The oldest of the Baby Boomers—that giant generation of Americans born between 1946 and 1964—turn 71 this year, and the percentage of the US population 60 or older continues to grow. While many older Americans have well-planned estates and will enjoy a relatively comfortable retirement, many others will struggle with health and economic worries. For that latter group, the last year has been a rollercoaster ride, with highs and lows driven largely by a rapidly changing political environment.
Last April, with Barack Obama in office, Congress renewed the Older Americans Act (OAA). The OAA was first passed in 1965 to provide social services for Americans 60 and older, helping them remain active and healthy. It not only helps an estimated 11 million seniors by providing much-needed services, but also assists their caregivers who rely on many of these services for their loved ones.
Now, however, the new budget proposed by President Trump has imperiled a number of that Act’s provisions, most famously, the components that pertain to the “Meals on Wheels” program. But as the GOP-led government continues searching for ways to slash spending, the scope and effectiveness of the Act in general will likely be greatly diminished well beyond just that specific program.
Provisions of the Act
The OAA has seven different sections, called titles, which specify the various programs and agencies involved. Titles I and II set out the objectives and establish the Administration on Aging (AoA) within the Department of Health and Human Services to coordinate most of the programs. The AoA focuses on providing home and community services to seniors to promote their well-being and help them live independently in their homes and communities.
State programs for home care and nutrition
Title III creates grants that enable states to fund local programs. Each state allocates the funding among its own programs. In 2015, total federal funding was $1.878 billion (it sounds like a lot, but compare it to the $236 billion Medicaid gets), and the numbers have remained relatively flat over the past decade, despite the rise in the senior population.
The programs that fall under Title III are some of the most important for seniors. They include case management, the aforementioned Meals on Wheels, transportation, homemaker services, day care, and prevention and management of chronic health conditions. The programs also cover some of the cost of meals offered at senior centers and provide nutrition counseling, helping to address hunger and malnutrition among the elderly.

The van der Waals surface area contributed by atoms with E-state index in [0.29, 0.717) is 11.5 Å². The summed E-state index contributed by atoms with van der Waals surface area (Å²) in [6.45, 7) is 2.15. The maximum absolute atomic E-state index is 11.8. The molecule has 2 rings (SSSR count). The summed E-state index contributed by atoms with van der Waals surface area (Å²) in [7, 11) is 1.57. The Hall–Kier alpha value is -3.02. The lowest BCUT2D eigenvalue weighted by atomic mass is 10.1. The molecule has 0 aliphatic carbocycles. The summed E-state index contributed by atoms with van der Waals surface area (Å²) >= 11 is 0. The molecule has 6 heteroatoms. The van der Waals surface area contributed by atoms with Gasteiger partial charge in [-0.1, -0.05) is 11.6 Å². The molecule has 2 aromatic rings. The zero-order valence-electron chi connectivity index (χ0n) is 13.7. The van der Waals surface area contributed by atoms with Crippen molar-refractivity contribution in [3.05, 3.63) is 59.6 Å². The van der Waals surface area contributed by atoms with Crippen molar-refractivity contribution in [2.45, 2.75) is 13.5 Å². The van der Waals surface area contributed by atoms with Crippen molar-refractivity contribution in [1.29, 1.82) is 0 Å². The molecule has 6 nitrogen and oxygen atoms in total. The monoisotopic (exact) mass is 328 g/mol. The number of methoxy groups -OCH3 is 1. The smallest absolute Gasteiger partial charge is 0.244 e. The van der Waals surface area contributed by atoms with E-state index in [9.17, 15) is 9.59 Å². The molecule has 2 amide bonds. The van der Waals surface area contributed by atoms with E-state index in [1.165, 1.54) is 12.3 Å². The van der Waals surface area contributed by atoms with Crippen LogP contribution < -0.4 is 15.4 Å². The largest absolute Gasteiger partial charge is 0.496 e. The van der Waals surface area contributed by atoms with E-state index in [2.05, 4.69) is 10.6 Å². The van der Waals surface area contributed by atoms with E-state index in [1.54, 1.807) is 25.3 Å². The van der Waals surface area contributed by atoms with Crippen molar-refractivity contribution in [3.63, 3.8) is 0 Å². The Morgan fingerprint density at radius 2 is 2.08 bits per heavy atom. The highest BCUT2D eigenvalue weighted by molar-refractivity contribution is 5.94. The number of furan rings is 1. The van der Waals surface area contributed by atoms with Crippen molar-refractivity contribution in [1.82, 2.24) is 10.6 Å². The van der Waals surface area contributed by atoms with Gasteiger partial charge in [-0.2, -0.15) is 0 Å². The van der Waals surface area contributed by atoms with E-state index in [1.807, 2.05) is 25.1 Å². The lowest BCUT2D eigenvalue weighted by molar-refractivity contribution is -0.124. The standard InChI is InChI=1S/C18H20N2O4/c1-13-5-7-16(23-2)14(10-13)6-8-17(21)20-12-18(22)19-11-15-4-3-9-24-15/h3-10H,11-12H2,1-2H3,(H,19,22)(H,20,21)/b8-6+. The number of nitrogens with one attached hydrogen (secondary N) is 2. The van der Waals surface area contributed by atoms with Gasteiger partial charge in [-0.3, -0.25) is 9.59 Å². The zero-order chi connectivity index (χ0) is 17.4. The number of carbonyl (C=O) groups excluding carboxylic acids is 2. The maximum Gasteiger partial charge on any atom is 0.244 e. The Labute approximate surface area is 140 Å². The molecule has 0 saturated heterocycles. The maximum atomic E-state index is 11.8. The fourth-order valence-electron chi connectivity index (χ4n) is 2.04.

More than 85% of the seniors receiving these services said that the programs helped them remain in their own homes. One study showed that states which invest in these services have fewer nursing home residents—a real plus, since most people would prefer to “age in place,” living in their own home rather than an institutional facility. In fact, the version of the OAA renewed in 2016 provides for the development of a tool that will allow older Americans and their caregivers to evaluate and choose in-home and community services.
The services under this section of the Act ease the burden of family caregivers. Additional services through the National Family Caregiver Support Program are funded specifically to help caregivers, including referral programs, respite care for when caregivers need a break, and counseling services.
Employment assistance for seniors
Many seniors need assistance finding work. Title V established the Senior Community Service Employment Program (SCSEP), which is managed by the Department of Labor and assists low-income or unemployed people age 55 or older find part-time work. This portion of the Act funds job training and employment opportunities for seniors to work at libraries, schools, day care centers, hospitals, and senior centers. Participants earn the state, federal, or local minimum wage (whichever is highest). Thanks to this provision, more than a million people over age 55 have found employment.
Protective services and other benefits
Title VII establishes programs to protect the rights of older Americans by establishing the Long-Term Care Ombudsman Program, which provides advocates for residents of nursing homes and assisted living communities. The advocates hear complaints about care in these facilities and work to resolve the problems.
“The standards to care facilities vary widely state-by-state,” explains Chris Davis, attorney at the Davis Law Group in Seattle. “For example, there are many smaller homes, some of which lack a real system of checks-and-balances.” Residents or family members can reach out to their local ombudsman with concerns, problems, and questions about care in a facility.
Title VI, meanwhile, provides services for Native Americans and tribal organizations and sets out standards for grants to tribes. This section also provides nutrition services for older Native Americans. And Title IV sets up financial support for research, training, and demonstration projects so that advancements in knowledge and innovative ideas can be furthered within the field of aging.
The Trump Administration’s budget proposal includes a $15.1 billion cut (or 17.9% of the total budget) to the Department of Health and Human Services, and while there are no specifics in terms of how that cut would affect the OAA, it would appear the pendulum has very quickly swung back against federal help for elderly and disabled Americans. It’s anyone’s guess how many of the above services and provisions will survive in the current political climate.